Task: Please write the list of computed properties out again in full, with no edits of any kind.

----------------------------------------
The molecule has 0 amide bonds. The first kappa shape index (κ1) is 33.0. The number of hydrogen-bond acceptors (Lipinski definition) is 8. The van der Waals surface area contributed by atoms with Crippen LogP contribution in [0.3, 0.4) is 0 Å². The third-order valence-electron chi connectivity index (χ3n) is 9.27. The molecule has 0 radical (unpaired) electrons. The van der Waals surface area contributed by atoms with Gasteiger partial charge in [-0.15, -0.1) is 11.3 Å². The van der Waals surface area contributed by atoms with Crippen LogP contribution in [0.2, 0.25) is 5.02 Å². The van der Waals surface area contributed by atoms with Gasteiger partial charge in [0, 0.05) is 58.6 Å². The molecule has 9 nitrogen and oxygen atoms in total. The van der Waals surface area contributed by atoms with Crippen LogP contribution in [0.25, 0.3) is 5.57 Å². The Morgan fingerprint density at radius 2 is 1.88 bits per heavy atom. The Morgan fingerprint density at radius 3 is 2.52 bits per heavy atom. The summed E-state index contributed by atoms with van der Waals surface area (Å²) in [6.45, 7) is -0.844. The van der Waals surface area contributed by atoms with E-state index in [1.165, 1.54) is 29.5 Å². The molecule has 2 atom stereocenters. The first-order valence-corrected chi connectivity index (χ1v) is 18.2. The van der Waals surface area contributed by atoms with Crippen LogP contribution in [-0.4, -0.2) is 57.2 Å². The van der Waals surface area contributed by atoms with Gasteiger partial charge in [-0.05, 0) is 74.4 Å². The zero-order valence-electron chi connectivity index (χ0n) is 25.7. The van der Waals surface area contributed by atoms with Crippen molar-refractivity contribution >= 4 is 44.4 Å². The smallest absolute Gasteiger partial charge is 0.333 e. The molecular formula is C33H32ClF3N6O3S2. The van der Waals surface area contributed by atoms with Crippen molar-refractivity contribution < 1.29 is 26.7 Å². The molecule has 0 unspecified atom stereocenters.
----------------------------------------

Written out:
The molecule has 0 amide bonds. The first kappa shape index (κ1) is 33.0. The number of hydrogen-bond acceptors (Lipinski definition) is 8. The van der Waals surface area contributed by atoms with Crippen LogP contribution in [0.3, 0.4) is 0 Å². The third-order valence-electron chi connectivity index (χ3n) is 9.27. The molecule has 0 radical (unpaired) electrons. The van der Waals surface area contributed by atoms with Gasteiger partial charge in [-0.15, -0.1) is 11.3 Å². The van der Waals surface area contributed by atoms with Crippen LogP contribution in [0.2, 0.25) is 5.02 Å². The van der Waals surface area contributed by atoms with Gasteiger partial charge in [0, 0.05) is 58.6 Å². The molecule has 9 nitrogen and oxygen atoms in total. The van der Waals surface area contributed by atoms with Crippen LogP contribution in [0.25, 0.3) is 5.57 Å². The Morgan fingerprint density at radius 2 is 1.88 bits per heavy atom. The Morgan fingerprint density at radius 3 is 2.52 bits per heavy atom. The summed E-state index contributed by atoms with van der Waals surface area (Å²) in [6.45, 7) is -0.844. The van der Waals surface area contributed by atoms with E-state index in [1.165, 1.54) is 29.5 Å². The molecule has 2 atom stereocenters. The first-order valence-corrected chi connectivity index (χ1v) is 18.2. The van der Waals surface area contributed by atoms with Crippen LogP contribution in [-0.4, -0.2) is 57.2 Å². The van der Waals surface area contributed by atoms with Gasteiger partial charge in [-0.05, 0) is 74.4 Å². The zero-order valence-electron chi connectivity index (χ0n) is 25.7. The van der Waals surface area contributed by atoms with Crippen molar-refractivity contribution >= 4 is 44.4 Å². The smallest absolute Gasteiger partial charge is 0.333 e. The molecular formula is C33H32ClF3N6O3S2. The van der Waals surface area contributed by atoms with Crippen molar-refractivity contribution < 1.29 is 26.7 Å². The molecule has 0 unspecified atom stereocenters.